I have a story in the book about how one of the dogs went missing out in Old Mastic, NY, on the sprawling estate she has out there. They made up “lost dog flyers” but the dogs were found before the flyers actually had to be handed out.
That poor assistant. I’d hate to have to be the one to tell her that her dog went missing. Delivering bad news of any kind to her must be terrifying.
A lot of people find her intimidating, but a number of people I spoke to said she really responds best to people who don’t treat her like she’s this icon. She likes people who will just walk into her office and ask her a question like she’s any other person. And she can make people very nervous. I mean, when she walks the halls of Condé Nast, people press themselves against the walls, so I imagine it must be refreshing when people can just walk into her office and ask her a question and get the work done that needs to get done.
That’s probably also why she likes dogs so much. They don’t know who she is or what she does. They just know that she loves them.
She got her first dog when she moved into her townhouse in the West Village. This was in the ‘90s and she got the dog for her children [Bee and Charles Shaffer]. The townhouse is unusual because in the back is a private garden area and then beyond that is a courtyard, which I imagine must be very nice for a dog. Having that kind of outdoor space in Manhattan is extremely unusual.
I’ve been there. The courtyard, I mean. It’s gorgeous. Like a secret garden.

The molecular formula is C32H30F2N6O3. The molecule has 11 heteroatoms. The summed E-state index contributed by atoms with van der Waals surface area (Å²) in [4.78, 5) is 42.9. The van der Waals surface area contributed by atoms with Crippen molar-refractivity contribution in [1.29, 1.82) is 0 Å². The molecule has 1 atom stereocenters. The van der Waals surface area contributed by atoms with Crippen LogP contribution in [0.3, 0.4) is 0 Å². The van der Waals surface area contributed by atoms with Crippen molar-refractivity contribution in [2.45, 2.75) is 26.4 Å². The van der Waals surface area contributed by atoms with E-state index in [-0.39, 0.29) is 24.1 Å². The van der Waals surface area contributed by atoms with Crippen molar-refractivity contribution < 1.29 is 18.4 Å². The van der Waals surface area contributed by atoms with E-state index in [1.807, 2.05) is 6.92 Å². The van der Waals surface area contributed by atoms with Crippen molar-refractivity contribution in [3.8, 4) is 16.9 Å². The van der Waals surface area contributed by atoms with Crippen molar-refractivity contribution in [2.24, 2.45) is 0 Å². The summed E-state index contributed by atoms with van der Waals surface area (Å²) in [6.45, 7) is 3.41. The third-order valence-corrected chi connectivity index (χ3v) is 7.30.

I snuck into a house party in the mid-2000s in what turned out to be the house opposite Anna’s. They all had lovely little gardens with back gates that opened onto this beautiful, grassy park. I walked over and looked into her garden, which was very austere — like a Japanese rock garden.
She has said that she likes her home environment to be serene because her job is so visual. In researching the book, I really enjoyed learning all these details about her home life and who she is outside of the office, because that’s a side of her that isn’t really talked about and hasn’t been revealed in a big way. I will say that I was surprised that she has Goldendoodles. I’m not a dog person myself — I’ve always had cats — but don’t they shed a lot?
Not really. Golden Retrievers shed, but Goldendoodles have hair more like a Poodle. It’s apparently hypoallergenic and they don’t shed to the same degree.
Speaking of fur, I noticed while researching the book that Anna has stopped wearing real fur.
Really? She used to love real fur. She wore it everywhere.
I discuss her relationship to fur throughout the book. PETA and other organizations have lobbied her directly and aggressively for years to stop featuring fur in Vogue and for a long time she doubled down on her position. But what’s changed in fashion over the past six or seven years is that all the big houses have sworn off real fur and are switching to faux. So it’s really not surprising that someone so closely tied to the fashion industry would end up doing the same.
If she has sworn off fur, she certainly hasn’t been very vocal about it.
She hasn’t gone out in the press and been like, “I’m against fur now.” She just quietly decided that she no longer wanted to wear it. And I know that her collection was being sold off and some of the proceeds were being donated.
Donated to whom?
I can’t say anything more specific about that, but it must have been quite recently because she wore that feathered cape to the Met Gala [in 2019]. And I follow some of the Anna Wintour fashion fan accounts on Instagram and I’ve seen her in Stella McCartney recently and I think most of her favorite designers by now have sworn off fur. Because it used to be that you could count on one hand the designers that didn’t use fur and now you can count on one hand the designers who are. The shift has been that dramatic.